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Modern-day CAD/CAM

Four industry trends driving change within the technology.

CAD/CAM updates and features have largely been focused on enhanced productivity and increased digitization. Research and development in the CAD/CAM space is influenced by four main industry trends: the latest machining technology, Industry 4.0, automation and robotics, and the current state of the labour market.

1. Advanced Machining Technology and Demands

Whether it is a tool and die manufacturer, production machining facility, or small job shop, the market demands have changed significantly over the last few years. Efficiency, productivity, and price are driving manufacturing trends.

“Many [manufacturers] are now facing shorter lead times,” said Dan Marinac, product strategy and marketing manager, Cimatron, Burlington, Ont. “For example, what used to take 16 to 20 weeks is now expected to be delivered in just 10 weeks. [Manufacturers] must find ways to differentiate themselves from offshore companies to stay competitive in this market. One way to do this is to become more efficient and innovative in their design and manufacturing processes.”

To meet these tighter time frames, CAD/CAM developers must create new tools and features to help speed up the time it takes for shops to design and manufacture products.

For example, features like part analysis and repair for problematic geometry, automated parting line/surface, automated core/cavity extraction, smart catalogue component placement, automation for cooling line creation, plastic flow prediction, simulation, warpage analysis and compensation, automated electrode machining, NC template application, and automated gundrilling have all been developed to ensure that mold/die manufacturers are able to shorten the time needed to produce new tooling designs.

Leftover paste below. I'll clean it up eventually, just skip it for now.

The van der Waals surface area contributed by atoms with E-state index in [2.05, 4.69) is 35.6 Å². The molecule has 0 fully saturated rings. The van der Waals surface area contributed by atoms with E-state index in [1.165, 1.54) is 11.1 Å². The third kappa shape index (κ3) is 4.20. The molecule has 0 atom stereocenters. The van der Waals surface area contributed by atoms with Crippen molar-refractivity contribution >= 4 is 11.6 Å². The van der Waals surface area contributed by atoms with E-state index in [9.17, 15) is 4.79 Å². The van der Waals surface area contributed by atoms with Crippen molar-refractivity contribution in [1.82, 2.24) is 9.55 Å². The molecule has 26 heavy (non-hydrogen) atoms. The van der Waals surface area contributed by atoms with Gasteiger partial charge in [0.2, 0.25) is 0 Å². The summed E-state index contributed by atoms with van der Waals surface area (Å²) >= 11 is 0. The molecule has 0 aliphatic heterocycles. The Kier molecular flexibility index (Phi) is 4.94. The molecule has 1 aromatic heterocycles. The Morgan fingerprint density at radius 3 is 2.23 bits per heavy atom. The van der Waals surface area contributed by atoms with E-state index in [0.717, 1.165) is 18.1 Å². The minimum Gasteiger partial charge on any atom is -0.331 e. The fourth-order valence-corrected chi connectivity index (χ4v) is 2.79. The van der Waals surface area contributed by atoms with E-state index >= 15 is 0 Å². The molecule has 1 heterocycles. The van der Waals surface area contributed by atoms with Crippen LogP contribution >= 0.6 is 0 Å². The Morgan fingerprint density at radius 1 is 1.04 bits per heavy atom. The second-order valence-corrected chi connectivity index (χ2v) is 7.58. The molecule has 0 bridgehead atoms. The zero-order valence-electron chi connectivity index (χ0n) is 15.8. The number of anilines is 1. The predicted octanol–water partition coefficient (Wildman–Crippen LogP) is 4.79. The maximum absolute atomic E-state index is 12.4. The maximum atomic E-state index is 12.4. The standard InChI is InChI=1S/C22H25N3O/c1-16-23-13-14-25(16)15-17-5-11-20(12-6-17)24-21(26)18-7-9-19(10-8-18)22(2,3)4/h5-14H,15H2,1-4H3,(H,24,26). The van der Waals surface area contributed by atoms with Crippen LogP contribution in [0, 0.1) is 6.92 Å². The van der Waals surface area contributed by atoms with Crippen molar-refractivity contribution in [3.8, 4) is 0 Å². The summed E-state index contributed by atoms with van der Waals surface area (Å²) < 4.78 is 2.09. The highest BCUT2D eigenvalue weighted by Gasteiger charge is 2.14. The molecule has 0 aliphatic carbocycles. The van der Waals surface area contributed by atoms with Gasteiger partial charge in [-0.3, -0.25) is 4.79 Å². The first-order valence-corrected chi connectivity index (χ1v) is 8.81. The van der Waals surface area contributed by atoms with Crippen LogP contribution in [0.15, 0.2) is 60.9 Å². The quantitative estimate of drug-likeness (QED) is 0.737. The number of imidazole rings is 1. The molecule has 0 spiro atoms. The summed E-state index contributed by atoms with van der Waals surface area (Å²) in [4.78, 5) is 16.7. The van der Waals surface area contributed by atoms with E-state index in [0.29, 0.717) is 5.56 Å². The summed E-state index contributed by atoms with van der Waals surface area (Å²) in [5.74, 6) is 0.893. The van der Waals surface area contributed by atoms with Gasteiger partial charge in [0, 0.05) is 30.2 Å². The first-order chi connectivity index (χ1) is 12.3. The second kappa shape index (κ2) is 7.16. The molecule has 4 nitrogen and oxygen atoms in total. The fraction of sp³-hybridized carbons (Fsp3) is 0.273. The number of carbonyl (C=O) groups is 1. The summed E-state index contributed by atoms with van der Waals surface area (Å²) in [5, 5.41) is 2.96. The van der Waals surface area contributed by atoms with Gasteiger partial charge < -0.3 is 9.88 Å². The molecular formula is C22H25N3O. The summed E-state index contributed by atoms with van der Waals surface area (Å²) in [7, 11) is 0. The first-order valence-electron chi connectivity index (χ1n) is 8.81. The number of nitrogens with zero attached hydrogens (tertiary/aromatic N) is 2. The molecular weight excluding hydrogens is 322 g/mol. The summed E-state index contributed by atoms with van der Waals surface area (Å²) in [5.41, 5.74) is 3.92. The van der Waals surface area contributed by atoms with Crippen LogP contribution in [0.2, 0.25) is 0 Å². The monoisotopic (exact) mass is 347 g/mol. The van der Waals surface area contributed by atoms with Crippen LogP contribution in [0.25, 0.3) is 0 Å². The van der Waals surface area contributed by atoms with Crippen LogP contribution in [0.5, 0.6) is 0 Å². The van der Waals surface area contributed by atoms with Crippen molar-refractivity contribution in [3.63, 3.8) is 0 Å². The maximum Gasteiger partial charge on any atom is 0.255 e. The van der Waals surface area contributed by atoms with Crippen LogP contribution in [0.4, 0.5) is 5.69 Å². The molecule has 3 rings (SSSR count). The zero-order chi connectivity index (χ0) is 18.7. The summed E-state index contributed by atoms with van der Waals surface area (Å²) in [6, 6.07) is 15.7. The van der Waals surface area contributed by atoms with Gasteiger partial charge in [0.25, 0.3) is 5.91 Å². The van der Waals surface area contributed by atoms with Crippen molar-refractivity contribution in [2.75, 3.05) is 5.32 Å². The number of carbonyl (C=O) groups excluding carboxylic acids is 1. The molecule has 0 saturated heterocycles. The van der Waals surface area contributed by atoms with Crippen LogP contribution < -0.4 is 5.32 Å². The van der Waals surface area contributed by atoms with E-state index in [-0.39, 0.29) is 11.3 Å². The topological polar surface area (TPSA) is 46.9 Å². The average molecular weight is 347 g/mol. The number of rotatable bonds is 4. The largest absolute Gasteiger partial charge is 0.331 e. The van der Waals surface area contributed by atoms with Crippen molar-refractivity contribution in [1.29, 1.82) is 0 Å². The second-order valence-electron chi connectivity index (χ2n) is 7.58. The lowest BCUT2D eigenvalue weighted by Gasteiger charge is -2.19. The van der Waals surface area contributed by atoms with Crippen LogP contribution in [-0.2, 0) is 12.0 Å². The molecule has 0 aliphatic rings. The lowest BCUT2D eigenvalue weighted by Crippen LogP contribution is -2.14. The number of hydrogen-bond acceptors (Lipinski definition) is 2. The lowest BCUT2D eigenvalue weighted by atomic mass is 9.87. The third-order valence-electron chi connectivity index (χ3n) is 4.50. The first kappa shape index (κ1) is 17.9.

Outside of tighter lead times, manufacturers also are seeing a shift in the technology. For example, 5-axis machining has become increasingly popular.

“Five-axis machining centres are being increasingly used because of their ability to access more features of a workpiece and machine more aggressively with shorter tools and a sturdy machine construction,” said Marinac. “This has reduced the need for EDM and hand benchwork.”

This technology trend directly affects the functionality of CAD/CAM. Today’s software has been updated to include modules and features to enable efficient 5-axis machining and material removal simulation for medical, aerospace, and other complex parts. For example, some software offers access to a library of proven posts for any 5-axis machine and controller, including on-machine inspection and probe toolpath creation.

Another significant technology trend involves multichannel machines, like Swiss-type machines or mill-turn machines with a double turret, two spindles, or two channels.

“Even with these machines, it’s important to understand if a shop is taking advantage of the capabilities,” said Andrei Kharatsidi, CEO, SprutCAM Tech, Limassol, Cyprus. “Many users do not use the multichannel feature because it is complex; they play it safe rather than experimenting with complexity and speed. Instead, they opt for sequential programming instead of parallel because it’s easier to program and check.”

Today’s software has been updated to include modules and features to enable efficient 5-axis machining and material removal simulation. Cimatron